Pac-12: It’s Official OSU and WSU are a couple.

Pac-12 becomes Pac One Two as Oregon State and Washington State win court battle

The Pac-12 Conference, once a powerhouse of college sports, is now reduced to two schools after a judge granted a temporary restraining order to Oregon State and Washington State on Monday. The order prevents the 10 departing schools from holding a board meeting to decide the fate of the conference and its assets.

The 10 schools, which include USC, UCLA, Stanford, Cal, Oregon, Washington, Arizona, Arizona State, Colorado and Utah, have announced their plans to leave the Pac-12 for other conferences in the past year. They have also reportedly demanded money from the conference to cover their transition costs.

Oregon State and Washington State, the only remaining members of the Pac-12 beyond the 2023-24 academic year, filed a complaint against the conference and commissioner George Kliavkoff last week. They argued that the departing schools should no longer have voting rights on the conference’s board of directors, according to the Pac-12’s constitution and bylaws.

The judge agreed with their position and issued a temporary emergency restraining order that will disable the conference from conducting formal board meetings until further ruling. The judge also allowed the conference to continue operating normally for urgent matters for the 2023-24 academic year.

The ruling effectively gives Oregon State and Washington State control over the Pac-12’s future, which they claim to be protecting for the interests of their student-athletes, coaches and fans. However, some critics have speculated that the two schools are motivated by greed and fear of being left out in the changing landscape of college sports.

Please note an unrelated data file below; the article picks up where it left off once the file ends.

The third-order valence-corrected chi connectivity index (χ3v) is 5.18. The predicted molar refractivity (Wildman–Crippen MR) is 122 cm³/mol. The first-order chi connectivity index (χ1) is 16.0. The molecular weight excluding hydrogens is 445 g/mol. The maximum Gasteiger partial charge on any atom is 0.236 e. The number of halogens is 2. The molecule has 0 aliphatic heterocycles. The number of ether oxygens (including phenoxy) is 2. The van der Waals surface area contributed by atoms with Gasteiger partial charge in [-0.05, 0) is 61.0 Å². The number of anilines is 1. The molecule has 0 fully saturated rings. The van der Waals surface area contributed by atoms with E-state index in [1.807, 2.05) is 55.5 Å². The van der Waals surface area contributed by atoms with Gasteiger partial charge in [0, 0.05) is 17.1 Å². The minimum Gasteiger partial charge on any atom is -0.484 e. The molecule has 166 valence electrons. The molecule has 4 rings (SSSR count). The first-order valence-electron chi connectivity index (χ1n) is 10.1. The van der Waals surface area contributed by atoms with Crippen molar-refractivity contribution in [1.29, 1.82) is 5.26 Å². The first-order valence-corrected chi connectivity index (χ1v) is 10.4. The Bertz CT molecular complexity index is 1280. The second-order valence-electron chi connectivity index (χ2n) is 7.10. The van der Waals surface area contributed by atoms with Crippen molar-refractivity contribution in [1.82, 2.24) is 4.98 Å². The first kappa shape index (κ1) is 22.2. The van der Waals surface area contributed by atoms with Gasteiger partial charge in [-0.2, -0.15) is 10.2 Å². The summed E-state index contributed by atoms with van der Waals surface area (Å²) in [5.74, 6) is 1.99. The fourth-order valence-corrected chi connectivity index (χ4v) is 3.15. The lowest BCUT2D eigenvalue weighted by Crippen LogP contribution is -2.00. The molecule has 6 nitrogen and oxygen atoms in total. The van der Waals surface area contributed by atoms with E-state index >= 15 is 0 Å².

The Pac-12 has been struggling to keep up with other major conferences in terms of revenue, exposure and competitiveness for years. The conference has not had a team in the College Football Playoff since 2016 and has seen its basketball teams underperform in the NCAA Tournament. The conference also has a lucrative but unpopular TV deal with ESPN and Fox that limits its exposure to fans across the country.

The departure of 10 schools will leave a huge hole in the Pac-12’s schedule, budget and prestige. Oregon State and Washington State will have to find new opponents, partners and sources of income to survive as a conference. They will also have to deal with the legal challenges and uncertainties that come with the dissolution of the Pac-12.

One of the biggest questions is what will happen to the Pac-12’s name and logo, which feature 12 stars representing each member school. Oregon State and Washington State have allegedly, reportedly decided to keep the name and logo as they are, but with a different meaning. They will rename themselves as the Pac One Two Conference, or Pac One Two for short. The name is meant to reflect their status as the only two schools left in the Pac-12, as well as their hope to be number one in everything they do.

The Pac One Two logo will also remain unchanged, except for a small modification. The two stars that represent Oregon State and Washington State will be colored orange and crimson respectively, while the other 10 stars will be faded out. The logo change is said to be a cost-saving measure, as well as a way to honor their former conference mates.

Oregon State and Washington State hope that their bold move will attract new fans, sponsors and recruits to their conference. They also hope that their Pac One Two brand will become synonymous with excellence, innovation and resilience in college sports. However, some skeptics have doubted their ability to compete with other conferences and have mocked their name and logo as ridiculous and desperate.

Whether the Pac One Two will succeed or fail remains to be seen. For now, Oregon State and Washington State are celebrating their victory in court and preparing for their future as the last survivors of the Pac-12.

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